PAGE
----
Let's put our heads together



    Let's put our heads together



      How to make remote work, work.

      So, they've got Skype and a snazzy new headset, that’s flexible worker engagement sorted! Or is it?? What we’re learning from 11 years of operating a remote workforce.

      TQ was set up 11 years ago on the premise of flexibility.  We provide on-demand services for our customers and our people get to work in a flexible way.  Many have chosen to move away from a standard corporate 9-5  – sometimes it’s based around parenting responsibilities, sometimes it’s to fit around their training as elite sportspeople (!) wrapping work around life, not life around work.  We have hubs of shared office space but ultimately, we are 100% remote.

      This was a pioneering approach back in the day but with the rise in remote workers set to grow (International Workplace Group (IWG) 2019 research reveals almost 50% of Australian employees work remotely for at least half of the week) it throws up interesting challenges for engagement, productivity, trust, collaboration and more.

      It’s not easy, and we don’t always get it right, but it’s a topical conversation so we wanted to share what we have learnt and hope it helps others find their own way.

      TQ has a team of around 40. With a growth spurt earlier in 2018, we were conscious of how to scale our efforts to build and sustain team engagement. So we read up. A lot. LinkedIn business blogs, Forbes and Deloitte studies, there is a lot of great content out there. Companies like Google, Atlassian, Qualtrics, Slack and GitLab provided some great insight into their own journeys as well.

      But out of everything we read and have experienced, we kept coming back to the importance of getting the basics right; challenging established practices (often with Leaders) and not overwhelming the team with too much information, all of the time.

      The focus really was around the basics of communication, co-ordination, culture and the effective use of tools. Through this lens, it becomes less daunting to consider and in fact, most activities fall into these buckets of activity for us.

      1. Communication:
      • Use of a collaboration tool
      • Regular online and phone catch ups
      • More communication from the Leadership Team
      • Staff appreciation, recognition of great work done and values shout outs
      1. Co-ordination:
      • Proper processes and procedures in place
      • Proper on-boarding
      • Pick a couple of tools and use them properly
      • Host a couple of in person gatherings a year
      1. Culture:
      • Regular communication from the Leadership Team
      • Social use of the collaboration tool
      • Personal connections like video my day & buddies
      • Enable the team to have a voice
      1. Tools:
      • Tools for collaboration & fun like Workplace/Slack
      • Shared access to company information like Google shared drive
      • Video conferencing tool
      • Virtual signing for documents like DocuSign

      Against this ‘check-list’, we realised we were already doing ‘ok’, we just needed to consolidate and streamline what we were doing. These are some added #TQtips for what we found to be effective;

      • Finding out what the team wanted was essential, we used a simple survey. The biggest votes were for hearing about key projects others were working on, mainly from a ‘what can I learn’ standpoint since very little is cookie cutter here, each new project builds and adds new thinking so everyone wants to stay close. Keeping an eye on what people want can also be done with pulse check-ins.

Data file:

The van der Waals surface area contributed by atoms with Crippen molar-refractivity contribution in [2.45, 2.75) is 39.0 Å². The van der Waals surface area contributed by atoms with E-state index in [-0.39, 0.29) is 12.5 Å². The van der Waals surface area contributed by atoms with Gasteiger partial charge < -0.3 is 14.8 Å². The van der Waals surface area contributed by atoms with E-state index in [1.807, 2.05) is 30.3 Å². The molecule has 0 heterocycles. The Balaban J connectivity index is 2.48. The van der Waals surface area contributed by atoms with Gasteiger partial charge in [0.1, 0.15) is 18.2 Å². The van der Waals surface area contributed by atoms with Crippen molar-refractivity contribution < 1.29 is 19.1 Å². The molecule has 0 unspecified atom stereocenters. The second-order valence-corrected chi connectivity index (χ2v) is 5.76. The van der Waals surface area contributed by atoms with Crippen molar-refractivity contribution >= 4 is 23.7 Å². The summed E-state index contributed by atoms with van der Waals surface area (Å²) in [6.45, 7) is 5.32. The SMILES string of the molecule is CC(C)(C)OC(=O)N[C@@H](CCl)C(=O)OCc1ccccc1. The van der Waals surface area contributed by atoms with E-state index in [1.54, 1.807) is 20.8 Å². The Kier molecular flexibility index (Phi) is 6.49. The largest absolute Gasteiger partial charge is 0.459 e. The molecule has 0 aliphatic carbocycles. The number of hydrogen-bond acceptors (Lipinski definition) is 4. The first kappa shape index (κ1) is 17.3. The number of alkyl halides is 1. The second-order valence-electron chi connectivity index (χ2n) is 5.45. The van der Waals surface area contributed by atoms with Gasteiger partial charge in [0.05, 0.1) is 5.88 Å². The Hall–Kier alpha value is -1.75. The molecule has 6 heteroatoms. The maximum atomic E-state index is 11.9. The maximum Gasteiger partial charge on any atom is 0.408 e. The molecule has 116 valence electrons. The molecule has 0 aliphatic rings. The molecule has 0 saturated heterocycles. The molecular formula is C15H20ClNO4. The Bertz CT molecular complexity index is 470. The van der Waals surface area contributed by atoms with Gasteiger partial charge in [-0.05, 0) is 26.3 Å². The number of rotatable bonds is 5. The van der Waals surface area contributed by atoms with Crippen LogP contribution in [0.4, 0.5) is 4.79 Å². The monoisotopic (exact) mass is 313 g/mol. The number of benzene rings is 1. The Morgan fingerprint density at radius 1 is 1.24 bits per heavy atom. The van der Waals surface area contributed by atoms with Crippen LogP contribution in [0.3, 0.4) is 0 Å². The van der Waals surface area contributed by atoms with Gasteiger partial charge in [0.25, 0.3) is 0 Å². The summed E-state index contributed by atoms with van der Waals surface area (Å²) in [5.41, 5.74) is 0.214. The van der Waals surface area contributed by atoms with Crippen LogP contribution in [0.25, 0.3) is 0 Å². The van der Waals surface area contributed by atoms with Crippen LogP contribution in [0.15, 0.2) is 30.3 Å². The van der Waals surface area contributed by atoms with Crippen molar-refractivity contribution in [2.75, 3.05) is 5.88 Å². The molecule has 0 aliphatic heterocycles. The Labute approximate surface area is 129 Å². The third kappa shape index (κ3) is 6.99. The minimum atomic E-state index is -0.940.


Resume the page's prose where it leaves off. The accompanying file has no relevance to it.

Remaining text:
• Getting the Leadership Team to engage more via our collaboration tool; it points to senior level advocacy and permission, example setting and more.
      • We started a ‘video my day’ video campaign where members upload a 2-4 min clip of their day and then they nominate the next person to do theirs. It’s humanised the team for each other, rather than just being a ‘colleague’ sat several thousand miles away. And it was fun. Ok, some were weird in fact, which made them so much more valuable, but we can’t share them publicly I’m afraid!
      • We also introduced more social group feeds on our collaboration tool like pets and articles of interest, which quickly became the content that we engaged with most, sparking lots of chatter.
      • The real driver for our team was a desire for information about what the whole business is doing and what others are up to (we are not immune from FOMO) and these streams allowed for that.

      We are looking forward to our Christmas catch up later this year! If you want to swap notes, or have tips to share, please let us know.






      TQSolutions (TQ) is regarded as Australia’s leading Advisory and Solutions firm for Talent Acquisition, Recruitment and Careers related projects – this is the world of organisational Joiners, Movers and Leavers. We do this through:

      Partnering with organisations about to embark upon significant change or transformation programmes. Our advisory services cover areas such as independent technology, capability and operating model reviews, deep market intelligence, employer brand and candidate experience.
      Our scalable, on-demand model delivers exceptional results for our clients. With a national team of experts, all with at least 15 years’ experience, we deploy brilliant people on an ongoing basis or to support key projects and spikes in activity.
      We curate insights, provide thought leadership, community and training – all geared to help you cut through the noise with the informed perspective you need to make smart decisions.



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